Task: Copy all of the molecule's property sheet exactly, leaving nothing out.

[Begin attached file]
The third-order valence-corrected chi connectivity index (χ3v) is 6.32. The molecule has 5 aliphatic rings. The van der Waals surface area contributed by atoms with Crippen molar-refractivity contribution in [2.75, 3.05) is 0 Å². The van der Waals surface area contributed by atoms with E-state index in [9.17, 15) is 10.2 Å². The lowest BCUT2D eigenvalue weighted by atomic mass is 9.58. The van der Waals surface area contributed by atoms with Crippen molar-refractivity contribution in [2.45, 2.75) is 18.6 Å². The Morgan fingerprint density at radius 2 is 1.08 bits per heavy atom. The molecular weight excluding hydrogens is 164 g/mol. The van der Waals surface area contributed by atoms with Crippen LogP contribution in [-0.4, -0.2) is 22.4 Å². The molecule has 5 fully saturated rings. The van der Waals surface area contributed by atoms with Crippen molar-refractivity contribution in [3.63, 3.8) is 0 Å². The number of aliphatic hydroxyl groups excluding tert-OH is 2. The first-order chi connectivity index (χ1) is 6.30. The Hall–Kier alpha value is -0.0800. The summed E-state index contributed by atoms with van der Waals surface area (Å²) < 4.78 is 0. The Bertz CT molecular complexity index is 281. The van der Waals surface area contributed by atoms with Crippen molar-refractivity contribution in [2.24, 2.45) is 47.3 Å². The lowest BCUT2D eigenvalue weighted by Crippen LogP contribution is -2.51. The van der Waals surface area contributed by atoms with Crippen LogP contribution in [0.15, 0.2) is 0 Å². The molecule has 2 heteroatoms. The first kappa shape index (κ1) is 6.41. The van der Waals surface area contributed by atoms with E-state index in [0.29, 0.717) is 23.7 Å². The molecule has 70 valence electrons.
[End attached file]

The third-order valence-corrected chi connectivity index (χ3v) is 6.32. The molecule has 5 aliphatic rings. The van der Waals surface area contributed by atoms with Crippen molar-refractivity contribution in [2.75, 3.05) is 0 Å². The van der Waals surface area contributed by atoms with E-state index in [9.17, 15) is 10.2 Å². The lowest BCUT2D eigenvalue weighted by atomic mass is 9.58. The van der Waals surface area contributed by atoms with Crippen molar-refractivity contribution in [2.45, 2.75) is 18.6 Å². The Morgan fingerprint density at radius 2 is 1.08 bits per heavy atom. The molecular weight excluding hydrogens is 164 g/mol. The van der Waals surface area contributed by atoms with Crippen LogP contribution in [-0.4, -0.2) is 22.4 Å². The molecule has 5 fully saturated rings. The van der Waals surface area contributed by atoms with Crippen molar-refractivity contribution in [3.63, 3.8) is 0 Å². The number of aliphatic hydroxyl groups excluding tert-OH is 2. The first-order chi connectivity index (χ1) is 6.30. The Hall–Kier alpha value is -0.0800. The summed E-state index contributed by atoms with van der Waals surface area (Å²) < 4.78 is 0. The Bertz CT molecular complexity index is 281. The van der Waals surface area contributed by atoms with Crippen molar-refractivity contribution in [2.24, 2.45) is 47.3 Å². The lowest BCUT2D eigenvalue weighted by Crippen LogP contribution is -2.51. The van der Waals surface area contributed by atoms with Crippen LogP contribution in [0.15, 0.2) is 0 Å². The molecule has 2 heteroatoms. The first kappa shape index (κ1) is 6.41. The van der Waals surface area contributed by atoms with E-state index in [0.29, 0.717) is 23.7 Å². The molecule has 70 valence electrons.